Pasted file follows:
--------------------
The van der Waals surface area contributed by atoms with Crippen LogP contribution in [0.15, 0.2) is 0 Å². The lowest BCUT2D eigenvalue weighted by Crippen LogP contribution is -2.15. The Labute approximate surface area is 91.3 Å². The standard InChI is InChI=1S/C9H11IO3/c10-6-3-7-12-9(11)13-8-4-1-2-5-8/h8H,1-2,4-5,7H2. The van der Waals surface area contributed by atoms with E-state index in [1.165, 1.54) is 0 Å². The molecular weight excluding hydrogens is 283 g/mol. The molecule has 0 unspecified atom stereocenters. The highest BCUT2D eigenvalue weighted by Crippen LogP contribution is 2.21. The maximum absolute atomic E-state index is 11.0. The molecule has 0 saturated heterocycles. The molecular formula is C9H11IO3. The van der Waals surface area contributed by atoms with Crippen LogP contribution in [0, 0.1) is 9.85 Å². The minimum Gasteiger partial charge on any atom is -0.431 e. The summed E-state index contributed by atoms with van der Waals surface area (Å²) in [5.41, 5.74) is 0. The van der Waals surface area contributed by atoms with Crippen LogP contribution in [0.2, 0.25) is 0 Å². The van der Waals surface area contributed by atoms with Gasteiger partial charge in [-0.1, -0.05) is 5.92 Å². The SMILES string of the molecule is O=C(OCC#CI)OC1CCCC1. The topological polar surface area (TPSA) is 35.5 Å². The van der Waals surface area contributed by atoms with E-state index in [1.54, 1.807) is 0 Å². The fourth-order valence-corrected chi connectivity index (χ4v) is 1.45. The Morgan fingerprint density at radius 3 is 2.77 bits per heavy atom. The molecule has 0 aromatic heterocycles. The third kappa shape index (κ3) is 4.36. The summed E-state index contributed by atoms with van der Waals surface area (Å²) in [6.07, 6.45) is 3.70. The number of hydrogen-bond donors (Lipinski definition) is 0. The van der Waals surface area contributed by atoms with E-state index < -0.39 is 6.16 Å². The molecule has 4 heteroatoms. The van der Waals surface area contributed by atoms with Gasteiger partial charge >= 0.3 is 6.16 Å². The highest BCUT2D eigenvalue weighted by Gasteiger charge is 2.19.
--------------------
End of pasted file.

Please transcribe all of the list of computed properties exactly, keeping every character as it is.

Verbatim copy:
The van der Waals surface area contributed by atoms with Crippen LogP contribution in [0.15, 0.2) is 0 Å². The lowest BCUT2D eigenvalue weighted by Crippen LogP contribution is -2.15. The Labute approximate surface area is 91.3 Å². The standard InChI is InChI=1S/C9H11IO3/c10-6-3-7-12-9(11)13-8-4-1-2-5-8/h8H,1-2,4-5,7H2. The van der Waals surface area contributed by atoms with E-state index in [1.165, 1.54) is 0 Å². The molecular weight excluding hydrogens is 283 g/mol. The molecule has 0 unspecified atom stereocenters. The highest BCUT2D eigenvalue weighted by Crippen LogP contribution is 2.21. The maximum absolute atomic E-state index is 11.0. The molecule has 0 saturated heterocycles. The molecular formula is C9H11IO3. The van der Waals surface area contributed by atoms with Crippen LogP contribution in [0, 0.1) is 9.85 Å². The minimum Gasteiger partial charge on any atom is -0.431 e. The summed E-state index contributed by atoms with van der Waals surface area (Å²) in [5.41, 5.74) is 0. The van der Waals surface area contributed by atoms with Crippen LogP contribution in [0.2, 0.25) is 0 Å². The van der Waals surface area contributed by atoms with Gasteiger partial charge in [-0.1, -0.05) is 5.92 Å². The SMILES string of the molecule is O=C(OCC#CI)OC1CCCC1. The topological polar surface area (TPSA) is 35.5 Å². The van der Waals surface area contributed by atoms with E-state index in [1.54, 1.807) is 0 Å². The fourth-order valence-corrected chi connectivity index (χ4v) is 1.45. The Morgan fingerprint density at radius 3 is 2.77 bits per heavy atom. The molecule has 0 aromatic heterocycles. The third kappa shape index (κ3) is 4.36. The summed E-state index contributed by atoms with van der Waals surface area (Å²) in [6.07, 6.45) is 3.70. The number of hydrogen-bond donors (Lipinski definition) is 0. The van der Waals surface area contributed by atoms with E-state index < -0.39 is 6.16 Å². The molecule has 4 heteroatoms. The van der Waals surface area contributed by atoms with Gasteiger partial charge >= 0.3 is 6.16 Å². The highest BCUT2D eigenvalue weighted by Gasteiger charge is 2.19.